Do you remember that feeling from middle school when you just weren't sure where you fit? Or was that just me? I've experienced that same feeling many times over the course of the years, but never more so than I have as a parent.
In the past, I've been very open about the fact that it took us a long time and a lot of doctors to have our babies. Infertility is a wild, crazy, emotional roller coaster and for all the people that watched me go on that ride, can I just blame it on the hormones? I was crazy, irrational, and more than anything, just felt like I didn't fit in. Fortunately for me, I found a wonderful support system that made the journey easier and even better, I have two children to show for it. Still, it felt strange being so different from everyone else.
S arrived 5 weeks early by emergency c-section. No, I was not prepared for that. In fact, I wasn't prepared for much. I was smugly thinking that I would have my baby sometime around my due date and that I still had plenty of time, just like every other person I know. Whoops! S needed serious care and was transported across town to the Neonatal Intensive Care Unit. She was there for 18 days. It was an odd feeling. We would go there every day, more than once, to be with her. Here was our 35 week baby next to a bunch of 26, 27, 28 week babies. She didn't really look like a preemie, especially after she was untethered from IVs and the ventilator. Still, we were a family experiencing life with a sick newborn, just like everyone else. We were going home every day to an empty crib, an empty rocking chair, our empty arms. Except it felt different. It was almost like she wasn't "sick enough" to make us one of the crowd. We were invited to the NICU reunion later the following year and when we went, it felt very much like we didn't belong. No one knew us, not even the nurses or doctors. Our 18 days felt insignificant in that crowd, although for us, it was monumental. It was so strange because we really did experience many of the same things that every other family attending had experienced, but it wasn't "enough." We never went back.
With K, we have had many conversations over the years with each other and professionals about how she just doesn't fit in any "box." When she was in preschool, there was much discussion about whether or not she was autistic. Our journey to proper diagnoses has been more like a process of elimination. She's not autistic, she's not dyslexic, she's not ADHD, she's not apraxic, she doesn't have an articulation problem. This goes on and on. It is a constant challenge for us and for the school because there's no way to make a good prediction of her anticipated progress. Often, kids with a clear diagnosis - autism, dyslexia, sensory processing disorder, apraxia, speech articulation - are helped by a fairly consistent toolbox. Reach in, pull something out and it will likely be beneficial to the child. Certainly, every child is unique and may need a unique set of tools, but with a clear diagnosis, there is at least a place to start. K doesn't fit the profiles very well. She is, in her own extra-special way, a square peg trying to fit in the round hole. To help her often means that the best we can do is just keep throwing things her way, hoping something will stick.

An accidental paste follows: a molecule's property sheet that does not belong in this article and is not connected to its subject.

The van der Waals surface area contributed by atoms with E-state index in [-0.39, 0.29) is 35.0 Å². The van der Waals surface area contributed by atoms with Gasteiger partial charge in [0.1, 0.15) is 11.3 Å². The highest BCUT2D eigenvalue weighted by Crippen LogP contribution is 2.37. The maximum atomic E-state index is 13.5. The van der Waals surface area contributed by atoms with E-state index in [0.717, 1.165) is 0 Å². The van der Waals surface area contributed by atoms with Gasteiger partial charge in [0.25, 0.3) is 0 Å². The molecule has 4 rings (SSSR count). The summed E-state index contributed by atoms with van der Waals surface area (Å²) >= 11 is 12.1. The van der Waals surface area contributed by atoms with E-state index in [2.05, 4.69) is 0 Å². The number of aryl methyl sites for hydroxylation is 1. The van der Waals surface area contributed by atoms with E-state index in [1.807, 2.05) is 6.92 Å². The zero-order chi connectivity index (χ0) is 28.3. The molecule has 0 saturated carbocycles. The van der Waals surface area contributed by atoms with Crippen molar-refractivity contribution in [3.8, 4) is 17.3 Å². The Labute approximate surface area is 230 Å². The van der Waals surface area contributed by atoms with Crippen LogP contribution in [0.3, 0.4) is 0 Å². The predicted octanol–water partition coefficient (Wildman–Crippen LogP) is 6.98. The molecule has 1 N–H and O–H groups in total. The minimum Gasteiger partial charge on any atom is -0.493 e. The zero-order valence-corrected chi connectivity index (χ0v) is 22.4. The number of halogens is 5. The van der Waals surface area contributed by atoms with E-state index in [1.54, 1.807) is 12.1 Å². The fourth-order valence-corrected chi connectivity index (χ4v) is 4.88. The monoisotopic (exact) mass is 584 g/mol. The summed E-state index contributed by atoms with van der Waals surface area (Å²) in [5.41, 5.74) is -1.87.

As K's parent, I find myself trying to follow these strange squiggly lines. I want - need - to connect with other parents experiencing what I experience. When I think I have found something, I often look around and notice that while K most certainly is extra-special, we don't have nearly the same kinds of challenges that so many other families with extra-special kids are facing. She's not quite "impaired enough" compared to so many others. I still need the support, but just as I did in the NICU with S, I'm not sure I belong with these other parents who are struggling with so much more than I am. I am the one they will look at and think, "What are you complaining about? Try having an kid who is (fill in the blank with multiple diagnoses)!" I don't diminish their frustration; I believe it must be grueling to try and successfully parent a child with that many issues. On the other hand, I'm facing the same emotions, the same fears, the same frustrations, but I just don't quite fit in. I find myself being quiet about K's actual diagnosis. If letting someone think that my situation is more similar to theirs provides both of us the support we need, then so be it.
I am very grateful that my situation has never been "enough." I appreciate and have so much sympathy for the more severe situations many parents face. I am happy with my round hole, square peg, squiggly line life. I wouldn't want it any other way.